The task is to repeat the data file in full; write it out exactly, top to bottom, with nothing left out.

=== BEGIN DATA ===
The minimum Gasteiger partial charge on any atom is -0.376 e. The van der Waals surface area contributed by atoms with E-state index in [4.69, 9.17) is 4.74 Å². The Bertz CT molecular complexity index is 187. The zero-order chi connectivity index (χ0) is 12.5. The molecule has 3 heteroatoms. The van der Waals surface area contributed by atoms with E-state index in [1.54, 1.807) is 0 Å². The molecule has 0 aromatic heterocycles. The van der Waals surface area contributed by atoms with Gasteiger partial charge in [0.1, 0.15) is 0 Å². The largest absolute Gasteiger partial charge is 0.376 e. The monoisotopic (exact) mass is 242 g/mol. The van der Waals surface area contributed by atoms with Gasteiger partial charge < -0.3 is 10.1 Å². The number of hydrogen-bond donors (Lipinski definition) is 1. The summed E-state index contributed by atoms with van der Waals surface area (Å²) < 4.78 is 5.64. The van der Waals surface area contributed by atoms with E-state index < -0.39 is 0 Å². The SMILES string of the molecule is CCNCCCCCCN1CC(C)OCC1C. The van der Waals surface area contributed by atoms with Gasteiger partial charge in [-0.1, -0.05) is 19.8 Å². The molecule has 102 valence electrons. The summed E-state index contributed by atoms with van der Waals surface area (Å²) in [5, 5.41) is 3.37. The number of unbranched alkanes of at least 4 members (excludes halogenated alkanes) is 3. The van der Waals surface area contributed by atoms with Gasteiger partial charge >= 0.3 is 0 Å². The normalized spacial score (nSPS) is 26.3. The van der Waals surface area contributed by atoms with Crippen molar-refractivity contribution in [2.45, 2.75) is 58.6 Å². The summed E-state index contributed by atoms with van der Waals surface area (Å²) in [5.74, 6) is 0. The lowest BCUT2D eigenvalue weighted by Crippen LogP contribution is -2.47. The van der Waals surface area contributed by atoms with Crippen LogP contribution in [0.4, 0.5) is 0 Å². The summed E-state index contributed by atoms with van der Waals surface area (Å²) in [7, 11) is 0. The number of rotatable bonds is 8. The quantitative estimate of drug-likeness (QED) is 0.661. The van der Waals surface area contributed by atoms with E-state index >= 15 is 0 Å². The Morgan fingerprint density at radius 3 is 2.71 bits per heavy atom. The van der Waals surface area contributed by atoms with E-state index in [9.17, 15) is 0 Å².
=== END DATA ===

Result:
The minimum Gasteiger partial charge on any atom is -0.376 e. The van der Waals surface area contributed by atoms with E-state index in [4.69, 9.17) is 4.74 Å². The Bertz CT molecular complexity index is 187. The zero-order chi connectivity index (χ0) is 12.5. The molecule has 3 heteroatoms. The van der Waals surface area contributed by atoms with E-state index in [1.54, 1.807) is 0 Å². The molecule has 0 aromatic heterocycles. The van der Waals surface area contributed by atoms with Gasteiger partial charge in [0.1, 0.15) is 0 Å². The largest absolute Gasteiger partial charge is 0.376 e. The monoisotopic (exact) mass is 242 g/mol. The van der Waals surface area contributed by atoms with Gasteiger partial charge < -0.3 is 10.1 Å². The number of hydrogen-bond donors (Lipinski definition) is 1. The summed E-state index contributed by atoms with van der Waals surface area (Å²) < 4.78 is 5.64. The van der Waals surface area contributed by atoms with E-state index < -0.39 is 0 Å². The SMILES string of the molecule is CCNCCCCCCN1CC(C)OCC1C. The van der Waals surface area contributed by atoms with Gasteiger partial charge in [-0.1, -0.05) is 19.8 Å². The molecule has 102 valence electrons. The summed E-state index contributed by atoms with van der Waals surface area (Å²) in [5, 5.41) is 3.37. The number of unbranched alkanes of at least 4 members (excludes halogenated alkanes) is 3. The van der Waals surface area contributed by atoms with Gasteiger partial charge >= 0.3 is 0 Å². The normalized spacial score (nSPS) is 26.3. The van der Waals surface area contributed by atoms with Crippen molar-refractivity contribution in [2.45, 2.75) is 58.6 Å². The summed E-state index contributed by atoms with van der Waals surface area (Å²) in [5.74, 6) is 0. The lowest BCUT2D eigenvalue weighted by Crippen LogP contribution is -2.47. The van der Waals surface area contributed by atoms with Crippen LogP contribution in [0.4, 0.5) is 0 Å². The summed E-state index contributed by atoms with van der Waals surface area (Å²) in [7, 11) is 0. The number of rotatable bonds is 8. The quantitative estimate of drug-likeness (QED) is 0.661. The van der Waals surface area contributed by atoms with E-state index >= 15 is 0 Å². The Morgan fingerprint density at radius 3 is 2.71 bits per heavy atom. The van der Waals surface area contributed by atoms with E-state index in [9.17, 15) is 0 Å².